August 19, 2017  |  By Heather Coleman

    A deep-sea coral garden in Madison-Swanson Marine Reserve off the west coast of Florida, protected in 2000.

    If you have been following our expedition mission logs, you know that we are striving to learn more about deep-sea coral genetic linkages and reproductive patterns. But did you also know that our mission aims to survey the seafloor to document where corals are found within areas currently considered for habitat protection in the Gulf of Mexico?

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  • Ever Wondered How Corals Make Babies?

    August 18, 2017  |  By Sandra Brooke

    Thickets of living and dead Lophelia pertusa colonies at Many Mounds on the West Florida slope at 500 meters depth.

    Corals can reproduce in a number of ways: colonies can be all male or all female, they can be hermaphroditic with males and females in the same colony, they can release eggs and sperm directly into the water, or they can brood larvae that swim or crawl to a nearby home when ready to settle and grow.

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  • Who’s Your Coral Daddy?

    August 17, 2017  |  By Katharine Coykendall

    A robotic arm of the ROV Odysseus, operated by Pelagic Research Services, removing the cap from a sampling quiver in preparation to carry a coral fragment to the surface.

    Advances in genetic tools can help us understand how individuals react and adapt to environmental stress such as temperature change, ocean acidification, and pollution.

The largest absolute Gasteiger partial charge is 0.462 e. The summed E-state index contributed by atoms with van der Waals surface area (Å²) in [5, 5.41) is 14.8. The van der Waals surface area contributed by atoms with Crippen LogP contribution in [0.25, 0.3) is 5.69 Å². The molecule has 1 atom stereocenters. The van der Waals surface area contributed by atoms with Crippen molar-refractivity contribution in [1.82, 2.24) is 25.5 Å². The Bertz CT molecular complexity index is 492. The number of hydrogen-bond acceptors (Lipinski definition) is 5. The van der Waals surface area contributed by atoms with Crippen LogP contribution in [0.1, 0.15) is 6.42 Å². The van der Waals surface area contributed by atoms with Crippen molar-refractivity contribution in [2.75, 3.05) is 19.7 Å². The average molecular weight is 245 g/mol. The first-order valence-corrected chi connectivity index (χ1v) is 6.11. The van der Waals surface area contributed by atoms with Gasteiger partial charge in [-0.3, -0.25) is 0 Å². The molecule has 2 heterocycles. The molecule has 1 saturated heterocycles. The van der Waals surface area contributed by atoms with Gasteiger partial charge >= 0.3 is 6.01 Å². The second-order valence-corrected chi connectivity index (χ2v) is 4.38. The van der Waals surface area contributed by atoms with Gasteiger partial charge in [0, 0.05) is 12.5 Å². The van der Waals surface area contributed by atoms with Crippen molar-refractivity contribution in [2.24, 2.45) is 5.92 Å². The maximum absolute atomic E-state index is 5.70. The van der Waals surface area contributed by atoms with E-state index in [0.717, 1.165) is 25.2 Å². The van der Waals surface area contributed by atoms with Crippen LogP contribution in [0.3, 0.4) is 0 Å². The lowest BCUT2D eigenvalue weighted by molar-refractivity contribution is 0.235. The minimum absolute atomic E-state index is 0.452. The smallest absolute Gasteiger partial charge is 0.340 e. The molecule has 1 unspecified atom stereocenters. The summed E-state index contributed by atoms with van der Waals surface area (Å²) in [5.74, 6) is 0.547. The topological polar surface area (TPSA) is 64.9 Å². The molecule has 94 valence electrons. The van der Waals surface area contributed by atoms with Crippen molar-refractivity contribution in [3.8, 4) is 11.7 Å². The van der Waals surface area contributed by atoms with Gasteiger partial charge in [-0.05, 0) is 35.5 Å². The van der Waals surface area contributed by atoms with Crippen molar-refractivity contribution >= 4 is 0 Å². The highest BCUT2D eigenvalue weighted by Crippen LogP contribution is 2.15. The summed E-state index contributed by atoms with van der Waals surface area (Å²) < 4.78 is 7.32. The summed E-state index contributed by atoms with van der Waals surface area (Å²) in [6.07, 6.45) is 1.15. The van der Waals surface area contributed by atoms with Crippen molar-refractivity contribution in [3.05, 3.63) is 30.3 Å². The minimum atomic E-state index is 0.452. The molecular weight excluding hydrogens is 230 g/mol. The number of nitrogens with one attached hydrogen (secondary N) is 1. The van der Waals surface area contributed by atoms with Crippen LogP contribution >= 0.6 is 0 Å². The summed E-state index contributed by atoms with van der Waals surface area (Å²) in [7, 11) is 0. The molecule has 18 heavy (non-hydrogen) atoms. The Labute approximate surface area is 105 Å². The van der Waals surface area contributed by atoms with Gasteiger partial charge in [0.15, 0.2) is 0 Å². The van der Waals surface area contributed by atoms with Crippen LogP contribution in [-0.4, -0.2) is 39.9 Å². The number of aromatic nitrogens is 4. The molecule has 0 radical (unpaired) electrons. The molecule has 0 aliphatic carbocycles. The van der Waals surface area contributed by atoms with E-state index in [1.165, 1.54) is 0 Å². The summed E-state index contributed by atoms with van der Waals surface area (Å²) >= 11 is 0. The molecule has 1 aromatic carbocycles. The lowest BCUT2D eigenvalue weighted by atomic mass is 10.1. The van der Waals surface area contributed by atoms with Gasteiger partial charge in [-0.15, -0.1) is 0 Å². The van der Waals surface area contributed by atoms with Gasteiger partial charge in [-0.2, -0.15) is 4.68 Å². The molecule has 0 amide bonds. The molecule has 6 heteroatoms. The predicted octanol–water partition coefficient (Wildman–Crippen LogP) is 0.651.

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  • ‘Many Mounds’ Astounds

    August 16, 2017  |  By Sandra Brooke, Peter Etnoyer, & Heather Coleman

    A rare sighting of orange Lophelia pertusa located at 500 meters depth at Many Mounds on the West Florida slope. The vast majority of L. pertusa in North American waters are stark white, like the colony to the right in this image.

    A moratorium in the eastern Gulf limited commercial exploration off the coast of Florida, where NOAA and university researchers are now surveying promising areas of deep coral habitat. The most extensively visited section of the West Florida slope is a site called “Many Mounds.” Exploration of the on the current mission was not disappointing!

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  • You Don’t Know “Squat” ... Lobster, So Let Me Introduce You

    August 15, 2017  |  By Morgan Kilgour & Heather Coleman

    Squat lobster Eumunida picta hanging out under a carbonate ledge at 450 meters depth on Long Mound of the West Florida shelf.

    Squat lobsters are commonly seen in the deep sea, and their characteristic claws-up pose is often a welcome sight for researchers searching for coral communities. They are the photo-bombers of the deep!

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  • Rockin' Wall

    August 14, 2017  |  By John Gray, Peter Etnoyer, & Heather Coleman

    A goosefish (Lophiodes beroe) encountered on low relief hard bottom seafloor at 415 meters depth at Long Mound on the West Florida Shelf.

    Our expedition is equipped with a science class remotely operated vehicle (ROV) capable of exploring the deep sea. Today’s ROV dive was spectacular due to favorable weather and oceanographic conditions and due to the hard work of our mapping team and NOAA Ship Nancy Foster’s officers and crew.

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  • Deep-sea Research: Always a Learning Experience

    August 13, 2017  |  By Heather Coleman

    Paul Sanacore, BGL Leslie Allen, and Erik Hodges readying the ROV Odysseus, operated by Pelagic Research Services, to descend in a survey on the West Florida Shelf.

    In an environment as challenging as the deep sea, research techniques take time and practice to produce results. Deep-sea researchers adapt to the challenges of the deep by using tools such as submarines and robots.